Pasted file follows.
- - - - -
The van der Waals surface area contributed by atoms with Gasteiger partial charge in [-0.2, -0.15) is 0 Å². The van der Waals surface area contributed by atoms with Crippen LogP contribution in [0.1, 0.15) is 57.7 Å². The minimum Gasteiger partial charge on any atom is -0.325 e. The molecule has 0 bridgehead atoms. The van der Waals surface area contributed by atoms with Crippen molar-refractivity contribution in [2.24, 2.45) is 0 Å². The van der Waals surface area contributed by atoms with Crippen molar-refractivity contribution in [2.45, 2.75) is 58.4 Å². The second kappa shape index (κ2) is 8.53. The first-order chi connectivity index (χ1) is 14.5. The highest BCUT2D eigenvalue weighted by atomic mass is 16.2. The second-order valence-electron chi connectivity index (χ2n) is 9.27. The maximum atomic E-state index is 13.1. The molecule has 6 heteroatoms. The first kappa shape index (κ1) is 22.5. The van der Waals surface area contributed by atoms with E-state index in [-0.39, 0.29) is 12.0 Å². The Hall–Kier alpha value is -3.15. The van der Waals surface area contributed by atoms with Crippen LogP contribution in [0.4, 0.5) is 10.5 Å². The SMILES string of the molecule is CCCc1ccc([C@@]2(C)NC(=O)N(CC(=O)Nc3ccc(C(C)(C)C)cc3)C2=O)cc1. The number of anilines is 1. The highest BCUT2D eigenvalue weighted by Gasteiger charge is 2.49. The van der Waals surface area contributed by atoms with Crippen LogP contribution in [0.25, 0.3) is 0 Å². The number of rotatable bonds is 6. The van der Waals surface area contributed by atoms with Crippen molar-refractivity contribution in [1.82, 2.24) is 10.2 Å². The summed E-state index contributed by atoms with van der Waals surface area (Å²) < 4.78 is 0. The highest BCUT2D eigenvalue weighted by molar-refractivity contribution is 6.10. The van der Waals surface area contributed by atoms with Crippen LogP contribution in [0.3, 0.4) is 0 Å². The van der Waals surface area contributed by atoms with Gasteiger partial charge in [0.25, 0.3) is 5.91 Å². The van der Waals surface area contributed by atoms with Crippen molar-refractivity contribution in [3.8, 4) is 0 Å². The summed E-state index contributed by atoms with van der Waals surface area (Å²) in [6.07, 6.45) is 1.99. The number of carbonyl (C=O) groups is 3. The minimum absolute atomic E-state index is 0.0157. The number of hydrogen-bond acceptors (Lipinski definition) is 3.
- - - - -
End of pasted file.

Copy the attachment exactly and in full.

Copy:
The van der Waals surface area contributed by atoms with Gasteiger partial charge in [-0.2, -0.15) is 0 Å². The van der Waals surface area contributed by atoms with Crippen LogP contribution in [0.1, 0.15) is 57.7 Å². The minimum Gasteiger partial charge on any atom is -0.325 e. The molecule has 0 bridgehead atoms. The van der Waals surface area contributed by atoms with Crippen molar-refractivity contribution in [2.24, 2.45) is 0 Å². The van der Waals surface area contributed by atoms with Crippen molar-refractivity contribution in [2.45, 2.75) is 58.4 Å². The second kappa shape index (κ2) is 8.53. The first-order chi connectivity index (χ1) is 14.5. The highest BCUT2D eigenvalue weighted by atomic mass is 16.2. The second-order valence-electron chi connectivity index (χ2n) is 9.27. The maximum atomic E-state index is 13.1. The molecule has 6 heteroatoms. The first kappa shape index (κ1) is 22.5. The van der Waals surface area contributed by atoms with E-state index in [-0.39, 0.29) is 12.0 Å². The Hall–Kier alpha value is -3.15. The van der Waals surface area contributed by atoms with Crippen LogP contribution in [0.4, 0.5) is 10.5 Å². The SMILES string of the molecule is CCCc1ccc([C@@]2(C)NC(=O)N(CC(=O)Nc3ccc(C(C)(C)C)cc3)C2=O)cc1. The number of anilines is 1. The highest BCUT2D eigenvalue weighted by Gasteiger charge is 2.49. The van der Waals surface area contributed by atoms with Crippen LogP contribution in [0.25, 0.3) is 0 Å². The number of rotatable bonds is 6. The van der Waals surface area contributed by atoms with Crippen molar-refractivity contribution in [1.82, 2.24) is 10.2 Å². The summed E-state index contributed by atoms with van der Waals surface area (Å²) < 4.78 is 0. The highest BCUT2D eigenvalue weighted by molar-refractivity contribution is 6.10. The van der Waals surface area contributed by atoms with Crippen LogP contribution in [0.3, 0.4) is 0 Å². The van der Waals surface area contributed by atoms with Gasteiger partial charge in [0.25, 0.3) is 5.91 Å². The van der Waals surface area contributed by atoms with Crippen molar-refractivity contribution in [3.8, 4) is 0 Å². The summed E-state index contributed by atoms with van der Waals surface area (Å²) in [6.07, 6.45) is 1.99. The number of carbonyl (C=O) groups is 3. The minimum absolute atomic E-state index is 0.0157. The number of hydrogen-bond acceptors (Lipinski definition) is 3.